Conservative conference 2021: Boris Johnson’s government set targets for rape prosecutions – the PM knows he will be held to them

Sarah Everard’s brutal murder at the hands of a serving police officer is abhorrent and anguishing.

This tragic case has prompted an outpouring of grief, frustration and rage from women and girls and brought the scourge of violence against women and girls fed up with being harassed and feeling unsafe into the heart of our national discourse.

The prime minister told me in our interview in Manchester that “appalling murders” such as that of Sarah Everard are “very rare”. That may be true, but rapes are not.

In the year to March 2021, there were 55,969 rapes reported in England but just 1,109 rapists were convicted. Just 1.5% of recorded rape cases ended in a suspect being charged. It is the lowest figure on record. You can see why the victims’ commissioner Vera Baird said in 2020 that rape had been “effectively decriminalised”.

And on Tuesday Boris Johnson made a significant admission that rape victims cannot have the confidence that they will see the perpetrator brought to justice. It all adds to the growing criticism that women and girls are being failed, by the police, by the courts system and by ministers.

And the question is, will this prime minister and his government really grasp the nettle and tackle the woeful record on bringing rapists to justice?

Live updates from the Conservative Party conference in Manchester

In the wake of the Sarah Everard case, the government published a rape review in June, which acknowledged that victims had been failed. The then Justice Secretary Robert Buckland said he was “deeply ashamed” of the record as he apologised to those let down by the criminal justice system and acknowledged that spending cuts had played their part in falling prosecution rates.

The prime minister refused to go as far in our interview in Manchester. He said he was “totally fed up” with the low levels. But when I pressed him, he denied that cuts to policing and the courts had played a role in falling levels of prosecutions and convictions in the decade to 2020.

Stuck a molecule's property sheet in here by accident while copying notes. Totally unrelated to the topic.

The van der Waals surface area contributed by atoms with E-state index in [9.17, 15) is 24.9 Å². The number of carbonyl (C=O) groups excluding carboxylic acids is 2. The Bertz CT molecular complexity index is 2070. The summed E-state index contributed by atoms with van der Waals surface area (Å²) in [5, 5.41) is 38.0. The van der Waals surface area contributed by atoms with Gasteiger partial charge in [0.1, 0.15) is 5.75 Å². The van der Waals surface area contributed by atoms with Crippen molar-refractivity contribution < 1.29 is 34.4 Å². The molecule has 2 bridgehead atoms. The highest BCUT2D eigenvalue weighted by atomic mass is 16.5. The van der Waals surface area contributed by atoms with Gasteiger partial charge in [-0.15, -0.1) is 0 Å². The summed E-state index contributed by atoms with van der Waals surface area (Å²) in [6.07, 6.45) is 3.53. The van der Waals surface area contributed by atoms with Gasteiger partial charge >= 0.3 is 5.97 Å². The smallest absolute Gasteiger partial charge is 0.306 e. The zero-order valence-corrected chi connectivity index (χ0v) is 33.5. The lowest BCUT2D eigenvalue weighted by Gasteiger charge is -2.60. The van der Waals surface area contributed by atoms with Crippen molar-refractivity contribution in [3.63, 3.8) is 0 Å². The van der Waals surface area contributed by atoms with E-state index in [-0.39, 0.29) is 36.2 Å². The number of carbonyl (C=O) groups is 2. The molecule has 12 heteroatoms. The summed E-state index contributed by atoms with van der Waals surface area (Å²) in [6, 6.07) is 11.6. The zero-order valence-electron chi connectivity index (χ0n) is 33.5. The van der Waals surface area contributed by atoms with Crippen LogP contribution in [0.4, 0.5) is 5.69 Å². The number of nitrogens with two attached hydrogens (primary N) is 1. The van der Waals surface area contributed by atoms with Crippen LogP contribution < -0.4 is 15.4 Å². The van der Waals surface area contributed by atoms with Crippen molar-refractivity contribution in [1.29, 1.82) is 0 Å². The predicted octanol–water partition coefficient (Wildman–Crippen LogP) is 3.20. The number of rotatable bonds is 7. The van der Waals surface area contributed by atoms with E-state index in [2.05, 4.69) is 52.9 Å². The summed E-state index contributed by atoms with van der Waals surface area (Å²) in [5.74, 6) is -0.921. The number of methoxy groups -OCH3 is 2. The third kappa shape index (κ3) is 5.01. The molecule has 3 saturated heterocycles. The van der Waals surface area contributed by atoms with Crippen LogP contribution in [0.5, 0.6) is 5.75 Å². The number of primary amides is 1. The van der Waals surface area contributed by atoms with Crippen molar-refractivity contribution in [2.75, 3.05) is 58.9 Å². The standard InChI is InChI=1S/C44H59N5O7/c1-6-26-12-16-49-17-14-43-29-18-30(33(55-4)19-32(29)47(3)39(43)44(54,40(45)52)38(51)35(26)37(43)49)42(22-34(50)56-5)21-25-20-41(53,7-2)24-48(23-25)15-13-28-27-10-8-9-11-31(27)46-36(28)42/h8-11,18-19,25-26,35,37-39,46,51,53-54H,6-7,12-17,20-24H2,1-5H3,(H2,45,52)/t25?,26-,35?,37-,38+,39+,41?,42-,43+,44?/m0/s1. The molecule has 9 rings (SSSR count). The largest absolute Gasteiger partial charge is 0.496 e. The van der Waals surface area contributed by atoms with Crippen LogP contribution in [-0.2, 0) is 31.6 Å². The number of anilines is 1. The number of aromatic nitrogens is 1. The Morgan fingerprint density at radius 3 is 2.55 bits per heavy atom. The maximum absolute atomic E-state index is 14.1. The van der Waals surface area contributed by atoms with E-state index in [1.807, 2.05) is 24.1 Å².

“I think the issue is, there are many sides to it. And what I think is driving people wild with frustration is the length of time it takes,” he told me. It was not “just a question of money”.

He said that despite funding to the Crown Prosecution Service falling 28 per cent in real terms in 2010/11 and 2018/19, and the justice department’s budget being cut by a quarter in the decade to 2020.

Beyond who is to blame for the failings – the police, the courts, the government, cultural inertia – what victims perhaps want more is confidence that this government is making tackling violence against women and girls as high a priority as funding the NHS and levelling up.

There is a new government strategy to tackle Violence Against Women and Girls, that includes appointing a top police officer to leader efforts to tackle violence against women, a £27m fund to recruit more advisors to support victims and a £5m fund to improve street lighting and CCTV.

But worryingly, in our interview, the prime minister wouldn’t guarantee targets his own government set to increase the level of prosecutions and convictions to 2016 levels: 5,190 prosecutions and 2,991 convictions.

Pressed over whether he’d take personal responsibility to deliver for women, the prime minister demurred, saying it will be “incredibly tough” to meet the government’s own targets of taking prosecutions and convictions back to levels last seen five years ago. At the current pace at which the CPS is charging people with rape, it will take 22 years to meet the target.

Victims required a gear change, and the government is under pressure to accelerate reform. Boris Johnson’s government set the targets and it will be held to them.

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